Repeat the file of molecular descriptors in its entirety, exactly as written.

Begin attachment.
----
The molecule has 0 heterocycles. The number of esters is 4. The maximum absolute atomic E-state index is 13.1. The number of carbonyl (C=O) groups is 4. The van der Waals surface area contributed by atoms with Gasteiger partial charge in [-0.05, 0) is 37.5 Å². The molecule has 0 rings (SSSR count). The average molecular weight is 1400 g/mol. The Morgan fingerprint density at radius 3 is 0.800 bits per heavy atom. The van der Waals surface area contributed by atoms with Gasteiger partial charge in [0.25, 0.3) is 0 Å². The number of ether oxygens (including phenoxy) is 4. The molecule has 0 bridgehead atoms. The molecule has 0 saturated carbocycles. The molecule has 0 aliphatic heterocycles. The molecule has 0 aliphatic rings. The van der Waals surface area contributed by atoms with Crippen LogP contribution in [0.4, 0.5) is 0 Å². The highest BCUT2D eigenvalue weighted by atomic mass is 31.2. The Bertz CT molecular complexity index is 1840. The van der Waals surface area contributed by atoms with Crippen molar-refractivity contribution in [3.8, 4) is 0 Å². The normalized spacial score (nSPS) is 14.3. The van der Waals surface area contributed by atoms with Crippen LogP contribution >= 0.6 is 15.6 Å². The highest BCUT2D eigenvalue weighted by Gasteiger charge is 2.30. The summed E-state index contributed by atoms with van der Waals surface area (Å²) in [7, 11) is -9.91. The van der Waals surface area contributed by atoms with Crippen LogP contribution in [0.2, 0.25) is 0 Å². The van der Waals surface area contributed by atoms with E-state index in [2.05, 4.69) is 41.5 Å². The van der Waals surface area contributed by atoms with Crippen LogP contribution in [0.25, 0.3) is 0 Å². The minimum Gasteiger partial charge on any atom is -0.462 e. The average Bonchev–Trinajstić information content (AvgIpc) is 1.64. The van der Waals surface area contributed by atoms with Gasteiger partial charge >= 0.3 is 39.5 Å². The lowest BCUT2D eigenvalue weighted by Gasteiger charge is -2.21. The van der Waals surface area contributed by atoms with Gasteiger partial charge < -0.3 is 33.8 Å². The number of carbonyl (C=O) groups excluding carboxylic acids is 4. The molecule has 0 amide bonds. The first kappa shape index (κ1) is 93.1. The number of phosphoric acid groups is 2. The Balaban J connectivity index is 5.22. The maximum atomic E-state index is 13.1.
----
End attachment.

The molecule has 0 heterocycles. The number of esters is 4. The maximum absolute atomic E-state index is 13.1. The number of carbonyl (C=O) groups is 4. The van der Waals surface area contributed by atoms with Gasteiger partial charge in [-0.05, 0) is 37.5 Å². The molecule has 0 rings (SSSR count). The average molecular weight is 1400 g/mol. The Morgan fingerprint density at radius 3 is 0.800 bits per heavy atom. The van der Waals surface area contributed by atoms with Gasteiger partial charge in [0.25, 0.3) is 0 Å². The number of ether oxygens (including phenoxy) is 4. The molecule has 0 bridgehead atoms. The molecule has 0 saturated carbocycles. The molecule has 0 aliphatic heterocycles. The molecule has 0 aliphatic rings. The van der Waals surface area contributed by atoms with Crippen LogP contribution in [0.4, 0.5) is 0 Å². The highest BCUT2D eigenvalue weighted by atomic mass is 31.2. The Bertz CT molecular complexity index is 1840. The van der Waals surface area contributed by atoms with Crippen molar-refractivity contribution in [3.8, 4) is 0 Å². The normalized spacial score (nSPS) is 14.3. The van der Waals surface area contributed by atoms with Crippen LogP contribution >= 0.6 is 15.6 Å². The highest BCUT2D eigenvalue weighted by Gasteiger charge is 2.30. The summed E-state index contributed by atoms with van der Waals surface area (Å²) in [7, 11) is -9.91. The van der Waals surface area contributed by atoms with Crippen LogP contribution in [0.2, 0.25) is 0 Å². The van der Waals surface area contributed by atoms with E-state index in [2.05, 4.69) is 41.5 Å². The van der Waals surface area contributed by atoms with Crippen LogP contribution in [0.25, 0.3) is 0 Å². The minimum Gasteiger partial charge on any atom is -0.462 e. The average Bonchev–Trinajstić information content (AvgIpc) is 1.64. The van der Waals surface area contributed by atoms with Gasteiger partial charge >= 0.3 is 39.5 Å². The lowest BCUT2D eigenvalue weighted by Gasteiger charge is -2.21. The van der Waals surface area contributed by atoms with Gasteiger partial charge < -0.3 is 33.8 Å². The number of carbonyl (C=O) groups excluding carboxylic acids is 4. The molecule has 0 amide bonds. The first kappa shape index (κ1) is 93.1. The number of phosphoric acid groups is 2. The Balaban J connectivity index is 5.22. The maximum atomic E-state index is 13.1.